'This is what we do'; Local union collects donations for Maui wildfire relief efforts

The number of lives lost in the Maui wildfires continues to rise.

By late Wednesday afternoon, authorities reported at least 110 people have died, and many others remain unaccounted. People across Washington are stepping up to help Maui in its long road to recovery.

The International Longshore and Warehouse (ILWU) Local Chapter 23 is collecting donations to help the people of Maui devastated by the deadly wildfires. Chapter president Jared Faker said this effort shows the chapter is putting the union’s motto into action.

"Our motto is ‘An injury to one is an injury to all.’ So, this is our way of giving back and showing that we believe in our motto," said Faker. "The ILWU has a 100-year history of giving back to our community. We represent workers, but we also represent the community at large. Whenever we see people in need in our community, in our nation, in the world, we try to jump in and help."

The local chapter on Monday started collecting donations at its headquarters in Fife. The amount of donations quickly filled up one shipping container, requiring crews to get a second container. The union is partnering with area companies to ship both containers from the Port of Tacoma.

"This is what we do. We do shipping. And so, putting goods into a shipping container, shipping it overseas—that’s what we do every single day. So this is no different than that. It’s just our way of helping," explained Faker.

Several community members have been dropping off bundles and pallets of goods, doing their part to support relief efforts on Maui.

"Oh, I think it’s so tragic that every morning you turn on the news and there’s more deaths reported," said donor Renee Denney. "You just see all those cars—just how quickly that fire must have just taken over everyone. It’s so sad. It’s just really sad."

Since the fires began, the Red Cross and Hawaii’s county governments have provided more than 4,200 overnight shelter stays in 12 emergency shelters on Maui and Oahu. Aaron Hayes, a Red Cross shelter supervisor in Washington, has responded to disaster scenes for decades. He arrived to Maui on Aug. 10.

"It’s worse than what you could imagine, what the pictures look like. This is a bad one. This is one of the worst," said Hayes. "It’s a little bit numbing. And you have to kind of put that aside to be able to do the job and the hours and everything that we’re doing."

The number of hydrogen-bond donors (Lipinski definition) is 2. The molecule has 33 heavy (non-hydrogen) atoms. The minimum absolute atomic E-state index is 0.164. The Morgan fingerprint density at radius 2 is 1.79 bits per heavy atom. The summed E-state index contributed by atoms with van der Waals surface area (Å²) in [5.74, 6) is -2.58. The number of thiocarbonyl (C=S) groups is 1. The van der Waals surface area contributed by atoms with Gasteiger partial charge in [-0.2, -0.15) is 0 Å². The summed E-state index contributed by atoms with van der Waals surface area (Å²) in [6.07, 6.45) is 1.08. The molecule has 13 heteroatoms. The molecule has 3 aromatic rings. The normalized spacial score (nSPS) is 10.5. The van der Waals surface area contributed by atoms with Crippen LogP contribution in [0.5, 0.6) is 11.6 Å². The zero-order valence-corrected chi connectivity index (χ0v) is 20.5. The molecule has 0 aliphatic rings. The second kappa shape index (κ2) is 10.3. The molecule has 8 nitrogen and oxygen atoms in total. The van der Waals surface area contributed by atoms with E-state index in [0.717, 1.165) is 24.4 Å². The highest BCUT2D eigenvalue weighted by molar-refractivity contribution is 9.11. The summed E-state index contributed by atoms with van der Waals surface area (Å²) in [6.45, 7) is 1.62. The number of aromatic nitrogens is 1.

Since his arrival, Hayes has been working at the Red Cross’ largest emergency shelter set up in Lahaina. It’s currently serving more than 250 people who no longer have a place to call home. Each emergency shelter offers access to hot meals, relief supplies, health, mental health and spiritual care services, support with finding loved ones and casework assistance.

"There are local people who still can’t get a hold of their relatives and friends in the Lahaina area because of the power being out, because the road is being blocked and not being able to get there," said Hayes.

RELATED: Maui wildfires: Death toll rises to 110 as county starts identifying victims

ILWU Chapter 23 is located at 1306 Alexander Ave in Fife. The last day of donations is Aug. 17 from 8 a.m.–5:30 p.m.

Union members will transport shipping containers to the Port of Tacoma the morning of Aug. 18 and will be sent to Maui that evening.

ILWU Chapter 23 is accepting the following donations:

  • Baby food
  • Bottled water
  • Non-perishable food
  • Canned protein/meals (Pop-top cans)
  • Diapers, wipes, feminine hygiene products
  • Toiletries (toothbrushes, body wash, soaps, etc.)
  • Basic home necessities
  • Coolers/ice chests
  • Sandals
  • Peanut butter/jelly
  • Protein and breakfast bars
  • Pillows/bedding/bed mats
  • Towels